Foy v. Kite (North Carolina 2020)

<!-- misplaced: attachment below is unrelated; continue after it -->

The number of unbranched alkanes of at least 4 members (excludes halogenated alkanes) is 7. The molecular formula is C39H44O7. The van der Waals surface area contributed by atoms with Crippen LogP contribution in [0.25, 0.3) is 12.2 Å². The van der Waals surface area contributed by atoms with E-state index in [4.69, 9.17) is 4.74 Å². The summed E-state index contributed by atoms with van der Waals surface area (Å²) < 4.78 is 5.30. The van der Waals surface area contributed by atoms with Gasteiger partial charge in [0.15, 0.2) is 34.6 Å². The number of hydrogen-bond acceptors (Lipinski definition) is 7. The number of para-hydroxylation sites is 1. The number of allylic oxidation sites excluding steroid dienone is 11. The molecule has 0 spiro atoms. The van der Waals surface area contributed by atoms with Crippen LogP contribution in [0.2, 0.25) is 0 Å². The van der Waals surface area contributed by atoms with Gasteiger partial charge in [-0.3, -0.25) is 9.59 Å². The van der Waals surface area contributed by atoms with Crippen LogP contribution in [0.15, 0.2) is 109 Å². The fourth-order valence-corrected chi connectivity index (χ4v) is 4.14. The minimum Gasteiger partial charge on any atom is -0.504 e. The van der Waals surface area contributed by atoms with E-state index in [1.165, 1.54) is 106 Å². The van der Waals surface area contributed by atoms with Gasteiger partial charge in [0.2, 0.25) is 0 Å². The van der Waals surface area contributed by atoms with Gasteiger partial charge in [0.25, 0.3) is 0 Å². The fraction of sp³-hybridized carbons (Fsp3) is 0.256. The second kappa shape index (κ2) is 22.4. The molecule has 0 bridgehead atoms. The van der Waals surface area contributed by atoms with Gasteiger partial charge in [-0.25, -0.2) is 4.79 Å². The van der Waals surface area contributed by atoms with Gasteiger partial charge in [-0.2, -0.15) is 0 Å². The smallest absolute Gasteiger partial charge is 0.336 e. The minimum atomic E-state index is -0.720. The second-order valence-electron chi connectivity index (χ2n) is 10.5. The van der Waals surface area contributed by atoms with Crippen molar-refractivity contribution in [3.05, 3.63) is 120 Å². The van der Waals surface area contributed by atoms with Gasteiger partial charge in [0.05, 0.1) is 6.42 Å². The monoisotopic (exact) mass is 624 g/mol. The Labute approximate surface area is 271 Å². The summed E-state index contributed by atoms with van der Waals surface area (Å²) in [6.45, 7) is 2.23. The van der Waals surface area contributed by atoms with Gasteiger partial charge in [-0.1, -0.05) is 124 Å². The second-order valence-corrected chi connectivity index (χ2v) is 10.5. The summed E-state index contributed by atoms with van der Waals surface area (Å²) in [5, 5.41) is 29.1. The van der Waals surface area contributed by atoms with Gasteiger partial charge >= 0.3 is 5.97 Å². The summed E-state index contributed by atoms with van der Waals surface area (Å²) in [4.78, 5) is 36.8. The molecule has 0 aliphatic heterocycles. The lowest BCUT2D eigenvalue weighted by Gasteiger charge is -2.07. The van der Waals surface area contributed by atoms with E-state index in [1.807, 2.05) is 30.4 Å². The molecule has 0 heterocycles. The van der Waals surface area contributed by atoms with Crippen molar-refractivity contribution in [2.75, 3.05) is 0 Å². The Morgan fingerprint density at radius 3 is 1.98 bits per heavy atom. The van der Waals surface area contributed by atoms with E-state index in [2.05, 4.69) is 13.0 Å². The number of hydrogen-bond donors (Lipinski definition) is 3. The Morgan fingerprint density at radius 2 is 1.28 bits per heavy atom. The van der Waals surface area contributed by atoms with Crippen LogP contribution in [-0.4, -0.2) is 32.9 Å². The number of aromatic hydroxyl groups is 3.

In a child support case, if the record clearly supports the income calculation, an appellate court will not disturb the trial court’s determination. An order for retroactive child support must include findings as to the reasonableness of the expenses for which reimbursement is sought. The mother and father, who were not married, had one child. The mother filed a petition to establish support and for retroactive support. The mother had worked for the father’s business, a dog training and breeding operation, and testified about his business practices and income. The trial court calculated his income from the mother’s testimony, financial records, and adding back in an appropriate amount for rent. The trial court set support and entered a judgment for arrears. The father appealed. The appellate court upheld the calculation of the father’s income. The appellate court noted this wasn’t a situation of imputing income. The trial court properly analyzed the evidence and determined actual income. The order clearly contained a basis for the income decision. The appellate court reversed the amount of arrears. It found the trial court improperly included amounts for expenses incurred after the filing of the support petition. It also directed the trial court to enter findings as to the reasonableness of the expenses included in the award for retroactive support.